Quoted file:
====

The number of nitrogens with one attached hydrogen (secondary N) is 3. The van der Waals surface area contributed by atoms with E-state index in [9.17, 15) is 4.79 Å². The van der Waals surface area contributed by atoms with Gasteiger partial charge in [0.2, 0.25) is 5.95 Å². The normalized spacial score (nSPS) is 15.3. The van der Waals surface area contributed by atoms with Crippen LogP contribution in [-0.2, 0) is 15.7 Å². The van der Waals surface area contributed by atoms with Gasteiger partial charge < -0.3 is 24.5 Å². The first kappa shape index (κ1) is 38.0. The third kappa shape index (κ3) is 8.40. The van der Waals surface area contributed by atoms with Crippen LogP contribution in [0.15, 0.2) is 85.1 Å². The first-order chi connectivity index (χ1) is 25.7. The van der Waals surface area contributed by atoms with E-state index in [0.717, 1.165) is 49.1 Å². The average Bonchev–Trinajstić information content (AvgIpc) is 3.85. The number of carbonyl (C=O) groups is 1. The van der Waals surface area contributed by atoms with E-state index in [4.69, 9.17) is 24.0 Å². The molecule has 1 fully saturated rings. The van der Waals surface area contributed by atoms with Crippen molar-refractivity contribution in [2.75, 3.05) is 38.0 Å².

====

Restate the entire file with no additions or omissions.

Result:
The number of nitrogens with one attached hydrogen (secondary N) is 3. The van der Waals surface area contributed by atoms with E-state index in [9.17, 15) is 4.79 Å². The van der Waals surface area contributed by atoms with Gasteiger partial charge in [0.2, 0.25) is 5.95 Å². The normalized spacial score (nSPS) is 15.3. The van der Waals surface area contributed by atoms with Crippen LogP contribution in [-0.2, 0) is 15.7 Å². The van der Waals surface area contributed by atoms with Gasteiger partial charge < -0.3 is 24.5 Å². The first kappa shape index (κ1) is 38.0. The third kappa shape index (κ3) is 8.40. The van der Waals surface area contributed by atoms with Crippen LogP contribution in [0.15, 0.2) is 85.1 Å². The first-order chi connectivity index (χ1) is 25.7. The van der Waals surface area contributed by atoms with E-state index in [0.717, 1.165) is 49.1 Å². The average Bonchev–Trinajstić information content (AvgIpc) is 3.85. The number of carbonyl (C=O) groups is 1. The van der Waals surface area contributed by atoms with E-state index in [4.69, 9.17) is 24.0 Å². The molecule has 1 fully saturated rings. The van der Waals surface area contributed by atoms with Crippen molar-refractivity contribution in [2.75, 3.05) is 38.0 Å².